Increasingly complex heterogeneous packaging solutions have proved essential to meeting the rapidly scaling requirements for automotive electronics. Perhaps there is no better example of this than advanced driver-assistance systems (ADAS) that are found in most new cars. In a recent paper published by Siemens EDA, they detail the current technology trends that are creating design challenges. The paper titled “Methodology and Process for Heterogeneous Automotive Package Design” mentions shrinking bump pitch, increasing bump density, decreasing ball pitch, high current consumption and high frequency issues as factors that must be addressed to meet system level requirements in this market.
The Siemens paper is focused on the adoption of Xpedition Substrate Integrator (xSI) from Siemens by the Back-End Manufacturing Technology Team at ST Microelectronics in Agrate Italy. The design of their current and future ADAS products requires a tool that can handle increasing package connectivity density and deal with design data from chip and PCB tools as well as the package design. The paper outlines a well-structured three phase flow for package design.
In the early stage there is focus on design rule identification, implementation technology, cost optimization, and design strategy verification. All aspects of the design are explored to come up with a preliminary implementation. The areas considered are package dimensions, substrate stack up, ball-out definitions, break out strategies and preliminary connectivity assignment. With this information, cost and performance metrics can be estimated.
This is followed by the intermediate stage, where attention is paid to physical design, debugging and optimization. A lot happens here, starting with finalization and optimization of the substrate routing. Key aspects such as manufacturability, interfaces, power requirements and more are assessed. The final stage involves verification and sign off of every aspect of the finished design. This includes thermal, signal integrity, power integrity and manufacturing verification leading to the tape-out handoff to manufacturing.
The Siemens paper points out that each of these design stages rely heavily on co-design, co-simulation and co-optimization. Without these a siloed non-convergent design process would result. It is necessary for the package design flow to take a system level approach. This is the only way that system connectivity can be optimized to meet all requirements. Data must flow from IC and PCB tools. xSI helps eliminate the use of spreadsheets for passing preliminary data by providing a feature known as connectivity tables to capture system definition during development. This has the added benefit of permitting easy what-if analysis.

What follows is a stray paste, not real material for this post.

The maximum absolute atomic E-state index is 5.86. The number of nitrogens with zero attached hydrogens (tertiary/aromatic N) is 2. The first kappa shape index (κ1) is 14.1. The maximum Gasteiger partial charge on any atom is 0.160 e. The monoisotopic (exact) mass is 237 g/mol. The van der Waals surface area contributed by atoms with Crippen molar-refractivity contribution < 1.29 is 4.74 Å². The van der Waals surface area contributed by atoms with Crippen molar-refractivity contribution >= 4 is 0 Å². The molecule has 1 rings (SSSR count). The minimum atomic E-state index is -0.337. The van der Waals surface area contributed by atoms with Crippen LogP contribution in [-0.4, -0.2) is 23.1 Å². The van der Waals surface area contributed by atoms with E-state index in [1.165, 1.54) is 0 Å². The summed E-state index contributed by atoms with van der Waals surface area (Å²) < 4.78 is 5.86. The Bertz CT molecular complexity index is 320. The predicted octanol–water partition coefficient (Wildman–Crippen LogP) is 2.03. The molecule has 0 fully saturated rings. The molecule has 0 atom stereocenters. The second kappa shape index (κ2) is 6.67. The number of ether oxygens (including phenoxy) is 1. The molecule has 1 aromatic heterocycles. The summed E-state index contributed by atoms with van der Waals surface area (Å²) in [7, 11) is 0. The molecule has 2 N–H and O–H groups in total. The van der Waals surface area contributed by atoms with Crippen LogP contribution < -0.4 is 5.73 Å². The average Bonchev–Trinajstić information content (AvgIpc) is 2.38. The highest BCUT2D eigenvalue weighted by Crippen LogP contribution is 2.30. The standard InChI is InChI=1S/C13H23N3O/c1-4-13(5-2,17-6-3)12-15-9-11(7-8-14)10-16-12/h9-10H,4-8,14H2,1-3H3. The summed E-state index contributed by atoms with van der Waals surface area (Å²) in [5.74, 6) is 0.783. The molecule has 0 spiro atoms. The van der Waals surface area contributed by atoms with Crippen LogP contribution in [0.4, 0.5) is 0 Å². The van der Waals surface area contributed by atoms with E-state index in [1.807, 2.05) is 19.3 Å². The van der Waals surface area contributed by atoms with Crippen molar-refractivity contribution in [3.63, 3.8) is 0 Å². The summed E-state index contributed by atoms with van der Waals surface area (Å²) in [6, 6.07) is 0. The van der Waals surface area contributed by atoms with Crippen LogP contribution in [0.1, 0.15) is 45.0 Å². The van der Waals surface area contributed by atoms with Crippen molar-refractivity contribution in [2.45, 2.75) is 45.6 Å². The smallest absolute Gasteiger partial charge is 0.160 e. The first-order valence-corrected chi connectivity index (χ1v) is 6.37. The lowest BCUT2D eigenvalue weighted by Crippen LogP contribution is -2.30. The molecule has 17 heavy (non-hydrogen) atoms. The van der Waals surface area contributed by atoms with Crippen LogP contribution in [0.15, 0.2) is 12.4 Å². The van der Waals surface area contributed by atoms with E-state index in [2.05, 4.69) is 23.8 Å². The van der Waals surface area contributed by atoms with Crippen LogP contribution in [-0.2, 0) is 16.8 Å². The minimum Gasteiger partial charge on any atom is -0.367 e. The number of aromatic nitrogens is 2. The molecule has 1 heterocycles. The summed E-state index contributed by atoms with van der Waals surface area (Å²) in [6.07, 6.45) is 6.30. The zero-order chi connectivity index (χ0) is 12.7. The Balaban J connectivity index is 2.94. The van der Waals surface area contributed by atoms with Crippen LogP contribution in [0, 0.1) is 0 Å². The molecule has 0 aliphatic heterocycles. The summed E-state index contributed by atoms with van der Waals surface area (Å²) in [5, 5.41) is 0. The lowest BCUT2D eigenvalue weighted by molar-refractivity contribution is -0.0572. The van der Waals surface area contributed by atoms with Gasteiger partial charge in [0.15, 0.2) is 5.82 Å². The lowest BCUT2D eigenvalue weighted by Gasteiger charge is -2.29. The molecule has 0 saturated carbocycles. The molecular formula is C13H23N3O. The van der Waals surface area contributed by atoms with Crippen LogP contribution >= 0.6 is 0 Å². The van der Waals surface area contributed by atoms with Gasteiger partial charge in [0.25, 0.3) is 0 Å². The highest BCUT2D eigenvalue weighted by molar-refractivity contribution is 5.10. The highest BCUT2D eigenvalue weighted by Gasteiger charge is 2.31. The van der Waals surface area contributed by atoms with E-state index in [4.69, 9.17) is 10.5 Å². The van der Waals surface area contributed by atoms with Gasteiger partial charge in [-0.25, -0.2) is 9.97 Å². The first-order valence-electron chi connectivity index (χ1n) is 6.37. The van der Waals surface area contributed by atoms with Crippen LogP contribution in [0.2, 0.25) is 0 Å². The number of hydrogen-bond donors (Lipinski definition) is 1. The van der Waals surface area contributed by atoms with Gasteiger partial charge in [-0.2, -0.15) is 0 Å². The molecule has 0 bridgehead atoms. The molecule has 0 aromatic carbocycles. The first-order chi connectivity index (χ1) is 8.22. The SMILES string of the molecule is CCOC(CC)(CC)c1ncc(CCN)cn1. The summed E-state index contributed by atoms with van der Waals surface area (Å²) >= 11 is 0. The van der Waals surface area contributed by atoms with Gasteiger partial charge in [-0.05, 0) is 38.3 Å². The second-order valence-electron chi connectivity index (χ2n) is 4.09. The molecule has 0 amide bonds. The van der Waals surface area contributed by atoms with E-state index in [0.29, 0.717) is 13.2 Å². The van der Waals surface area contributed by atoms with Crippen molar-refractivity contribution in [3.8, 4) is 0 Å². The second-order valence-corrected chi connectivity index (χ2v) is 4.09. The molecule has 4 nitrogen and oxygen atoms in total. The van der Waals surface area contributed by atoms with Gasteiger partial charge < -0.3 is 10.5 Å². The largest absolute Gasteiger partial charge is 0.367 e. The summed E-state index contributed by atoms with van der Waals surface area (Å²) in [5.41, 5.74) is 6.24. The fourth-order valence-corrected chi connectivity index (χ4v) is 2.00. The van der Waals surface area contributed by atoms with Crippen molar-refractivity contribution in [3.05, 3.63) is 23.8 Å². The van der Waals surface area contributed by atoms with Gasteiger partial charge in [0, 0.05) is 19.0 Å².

Siemens xSI was attractive to ST because of its extensive support for early prototyping during the package design process. Missing devices can be created from scratch, and complex bump and ball pitch and positions can be defined for sophisticated design exploration. Because the design is not static, xSI supports fast connectivity updates when design elements are changed via ECO. The article describes several other innovative capabilities that influenced ST’s decision.
The article also describes in some detail the test case that was used by ST. At the end of the article the authors review the most important aspects of the flow that xSI offers. They point out that xSI enables hierarchical construction of the complete package assembly with step-by-step handling of multiple parts, including reuse of parts. In order to meet the needs of high-speed interface design and accommodate complex bump-out geometries, xSI includes efficient integration with external tools, and flexibility during IC-package connectivity planning and optimization.
Package design is by its very nature heavily constrained. Both physically, by its role in between die and board, but also because of interface and interconnection requirements. There are thermal, power, signal integrity, area and many other requirements to satisfy. There is also no argument that ADAS systems impose some of the strictest requirements on system operation. They often include high speed video streams, display output, as well as other sensor input and control output. ADAS systems also include extremely advanced conventional and AI processors. Siemens offers a lot of information about why ST chose xSI in the article, which is available here on the Siemens website.Share this post via: